Dubbed as “The Man with the Golden Arm”, James Harrison donates blood plasma from his right arm every week for the past 60 years.
So what exactly drove Harrison to do such noble act?
Now 78, Harrison underwent a chest operation in 1951 when he was about 14. According to his father, he received 13 liters of blood from unknown people. This inspired him to become a blood donor in the future.
Immediately after becoming a blood donor, the doctors found that Harisson possesses an unusual antibody in his blood that can possibly be the answer to a deadly disease called rhesus disease.
Rhesus disease occurs when a pregnant woman has rhesus-negative blood (RhD negative) and the fetus she’s carrying has rhesus-positive blood inherited from the father. As a consequence, a mother may develop antibodies that can destroy the baby’s blood cells.
Harisson’s antibodies were used by doctors to prevent women with rhesus-negative blood from developing RhD antibodies during gestation. Harisson helped doctors develop the Anti-D injection in the 1960’s.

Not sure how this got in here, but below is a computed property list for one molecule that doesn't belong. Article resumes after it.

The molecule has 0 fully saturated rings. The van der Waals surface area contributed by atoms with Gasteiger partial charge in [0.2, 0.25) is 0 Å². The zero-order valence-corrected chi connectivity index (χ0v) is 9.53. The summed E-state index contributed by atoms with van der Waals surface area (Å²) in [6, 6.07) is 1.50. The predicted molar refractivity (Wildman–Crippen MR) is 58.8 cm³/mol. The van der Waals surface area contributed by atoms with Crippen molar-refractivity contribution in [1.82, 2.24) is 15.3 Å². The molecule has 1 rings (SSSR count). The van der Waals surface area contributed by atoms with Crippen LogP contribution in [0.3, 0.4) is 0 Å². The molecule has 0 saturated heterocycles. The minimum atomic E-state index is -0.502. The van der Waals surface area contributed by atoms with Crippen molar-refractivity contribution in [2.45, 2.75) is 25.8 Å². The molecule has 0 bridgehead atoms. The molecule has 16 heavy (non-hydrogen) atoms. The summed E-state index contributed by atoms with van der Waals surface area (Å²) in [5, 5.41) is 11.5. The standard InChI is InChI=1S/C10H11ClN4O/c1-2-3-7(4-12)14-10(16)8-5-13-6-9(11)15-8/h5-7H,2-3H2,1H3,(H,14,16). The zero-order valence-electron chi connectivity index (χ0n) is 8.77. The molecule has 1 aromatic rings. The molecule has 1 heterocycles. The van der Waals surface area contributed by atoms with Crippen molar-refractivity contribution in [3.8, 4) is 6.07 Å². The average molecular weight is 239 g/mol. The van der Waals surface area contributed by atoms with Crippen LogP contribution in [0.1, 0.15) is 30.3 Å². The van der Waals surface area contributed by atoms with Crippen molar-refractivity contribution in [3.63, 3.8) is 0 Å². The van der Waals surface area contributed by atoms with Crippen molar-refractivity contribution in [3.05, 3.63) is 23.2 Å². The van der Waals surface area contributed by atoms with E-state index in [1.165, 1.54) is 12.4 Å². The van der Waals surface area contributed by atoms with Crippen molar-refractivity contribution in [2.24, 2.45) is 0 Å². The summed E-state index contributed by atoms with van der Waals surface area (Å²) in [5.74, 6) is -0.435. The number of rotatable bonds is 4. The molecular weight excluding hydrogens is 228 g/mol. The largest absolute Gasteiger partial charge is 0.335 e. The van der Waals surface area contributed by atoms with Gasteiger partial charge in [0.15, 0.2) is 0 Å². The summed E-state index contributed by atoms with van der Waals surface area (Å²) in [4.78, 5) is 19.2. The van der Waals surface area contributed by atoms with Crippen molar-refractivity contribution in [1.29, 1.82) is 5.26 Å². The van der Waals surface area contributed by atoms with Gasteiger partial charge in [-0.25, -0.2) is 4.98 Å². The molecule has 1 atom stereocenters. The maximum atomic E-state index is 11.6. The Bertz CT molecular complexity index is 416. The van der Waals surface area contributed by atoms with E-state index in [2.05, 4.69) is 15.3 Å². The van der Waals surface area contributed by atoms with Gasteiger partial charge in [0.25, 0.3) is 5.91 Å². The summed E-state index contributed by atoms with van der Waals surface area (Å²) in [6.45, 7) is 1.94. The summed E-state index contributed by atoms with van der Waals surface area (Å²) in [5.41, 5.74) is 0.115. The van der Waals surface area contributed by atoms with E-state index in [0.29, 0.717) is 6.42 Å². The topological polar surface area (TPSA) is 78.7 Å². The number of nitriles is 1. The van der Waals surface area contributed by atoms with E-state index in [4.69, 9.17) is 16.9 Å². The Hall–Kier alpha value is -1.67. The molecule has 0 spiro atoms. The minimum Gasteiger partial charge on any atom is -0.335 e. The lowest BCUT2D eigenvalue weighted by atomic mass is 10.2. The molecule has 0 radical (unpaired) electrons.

The Australian Red Cross has declared that Harisson’s blood has indeed saved 2 million lives in the country.
Jemma Falkenmire of the Australian Red Cross Blood Service explained: “Every bag of blood is precious, but James’ blood is particularly extraordinary. His blood is actually used to make a life-saving medication, given to moms whose blood is at risk of attacking their unborn babies. Every batch of Anti-D that has ever been made in Australia has come from James’ blood.”
Doctors are still unable to determine the reason why Harisson has a rare blood type that is capable of saving millions of lives. But they’re considering the possibility that it was brought about by the blood transfusions he received when he was 14.
To date, Harisson is one of the 50 people in Australia with this blood type.